Imagine the family’s journey bringing a first wagon load of furniture, bedding, household stores, and food. Hour after hour, the bullock team slowly pulled the loaded wagon as it wobbled along the deeply rutted bush tracks. Women and children were tied on top of the load to prevent them from being bounced off. The men walked each side of the wagon to stop it capsizing when the load leaned too far one way. A separate trip was required to bring farm implements and the animals – a couple of cows, a dozen small pigs, and a similar number of chooks.
Bullocks were by far the best beasts for bush work because of their ability to work in rough and rugged conditions. Yoked together in teams of six, eight, ten, or more, they possessed enormous pulling strength, yet remained patient under difficulty. The bullock driver, with his whip long enough to reach the leading pair, was known as a teamster. Each beast was given their own name to which, when called, they learnt to respond. Popular bullock names were: Bluey, Bowler, Cherry, Dart, Leader, Redman, Scarlet, Smoker, Star, and Traveller.
Clearing and Fencing
The scrub was cut with wide-bladed hatchets or curved slashers; small trees by axes and cross-saws. Trees too large to cross-saw were ring-barked to remain standing like scrawny ghosts for the next 50-60 years. Tree-fellers were proud of their sharp axes, which were honed to a very sharp edge and sometimes tested by shaving their hairy arms. Before felling a tree, the tree-feller would ‘sight it’ with his axe. Lifting it up high by the end of its handle and allowing it to hang straight down, he could then check the lean of a tree and calculate the direction it was likely to fall. A certain anxiety was felt in the pioneers’ homes, as this was perilous work. While felling a tree on his property at Roland, James Byard (48) was killed in front of his two eldest sons, aged 15 & 17. He left his wife Lucy with 10 children, the youngest just 3 years old.
Bullocks were used to haul fallen trees to form the first fences. Getting boundary fences in the right place resulted in many disputes. In October 1868, a heated dispute broke out between Robert Pease of Lockwood’s Rd and William Excell of Carey’s Rd, who shared a common back boundary line. When ex-convict Pease attacked Excell with his axe, cutting him on the shoulder, it resulted in one of the first court cases in Kentish.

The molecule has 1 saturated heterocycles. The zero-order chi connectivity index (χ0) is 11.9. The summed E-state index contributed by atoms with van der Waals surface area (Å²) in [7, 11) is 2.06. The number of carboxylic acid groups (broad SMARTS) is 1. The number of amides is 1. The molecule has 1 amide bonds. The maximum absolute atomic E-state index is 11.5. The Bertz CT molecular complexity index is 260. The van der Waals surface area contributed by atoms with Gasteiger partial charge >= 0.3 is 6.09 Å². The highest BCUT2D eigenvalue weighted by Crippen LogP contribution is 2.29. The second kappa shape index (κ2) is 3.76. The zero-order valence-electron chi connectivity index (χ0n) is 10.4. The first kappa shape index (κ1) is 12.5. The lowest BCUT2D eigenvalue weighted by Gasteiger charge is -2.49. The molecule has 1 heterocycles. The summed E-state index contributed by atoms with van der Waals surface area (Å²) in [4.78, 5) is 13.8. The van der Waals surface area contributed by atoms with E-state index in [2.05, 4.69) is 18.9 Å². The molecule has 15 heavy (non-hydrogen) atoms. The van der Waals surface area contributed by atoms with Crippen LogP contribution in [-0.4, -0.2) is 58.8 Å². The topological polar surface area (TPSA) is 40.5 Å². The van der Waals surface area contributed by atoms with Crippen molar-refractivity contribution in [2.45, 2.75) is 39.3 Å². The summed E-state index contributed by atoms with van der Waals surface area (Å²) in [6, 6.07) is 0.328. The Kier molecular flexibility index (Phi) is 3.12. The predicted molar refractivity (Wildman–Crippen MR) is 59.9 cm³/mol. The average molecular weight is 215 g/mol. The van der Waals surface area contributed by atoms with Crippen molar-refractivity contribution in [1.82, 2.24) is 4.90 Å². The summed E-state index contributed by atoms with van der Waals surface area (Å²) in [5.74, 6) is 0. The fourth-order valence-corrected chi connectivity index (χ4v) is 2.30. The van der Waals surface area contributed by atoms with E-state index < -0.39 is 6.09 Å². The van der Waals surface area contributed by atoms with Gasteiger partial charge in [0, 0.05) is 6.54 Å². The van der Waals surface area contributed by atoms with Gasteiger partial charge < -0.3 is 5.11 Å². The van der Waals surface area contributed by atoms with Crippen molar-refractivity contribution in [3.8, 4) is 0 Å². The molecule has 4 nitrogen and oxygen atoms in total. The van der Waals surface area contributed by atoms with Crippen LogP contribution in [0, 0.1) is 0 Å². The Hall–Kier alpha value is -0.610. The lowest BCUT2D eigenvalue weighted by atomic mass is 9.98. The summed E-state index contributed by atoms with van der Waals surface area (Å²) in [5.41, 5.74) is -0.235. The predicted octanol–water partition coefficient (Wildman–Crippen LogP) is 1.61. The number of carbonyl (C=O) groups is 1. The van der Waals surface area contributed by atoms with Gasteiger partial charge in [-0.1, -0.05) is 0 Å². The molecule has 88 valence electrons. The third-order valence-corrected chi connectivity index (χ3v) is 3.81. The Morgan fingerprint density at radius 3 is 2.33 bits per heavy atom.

The most common form of early fencing was known as a chock & log fence. Logs of similar length were laid out along the fence line so that their adjoining ends overlapped about two feet. A short length of tree trunk, about 3 feet long, called ‘a chock’, with two large grooves chopped out of both its top and bottom sides, was laid at right angles over these two overlapping logs. The chock’s lower grooves fitted down on the overlapping logs and held them tight. Now two new logs were laid in the upper groves of the chock. This process was repeated until you had a fence about five feet high.
Decades later, this primitive form of fencing was replaced by the more advanced post & rail fences, which required much more skill and preparation to build. In certain districts, field stones were so plentiful that they were picked up and stacked together to form stone fences. Up on Vinegar Hill, all through the vast pine tree plantations, are several kilometres of old stone fences, over hundred years old, which are possibly the most extensive examples of stone fencing left in Tasmania.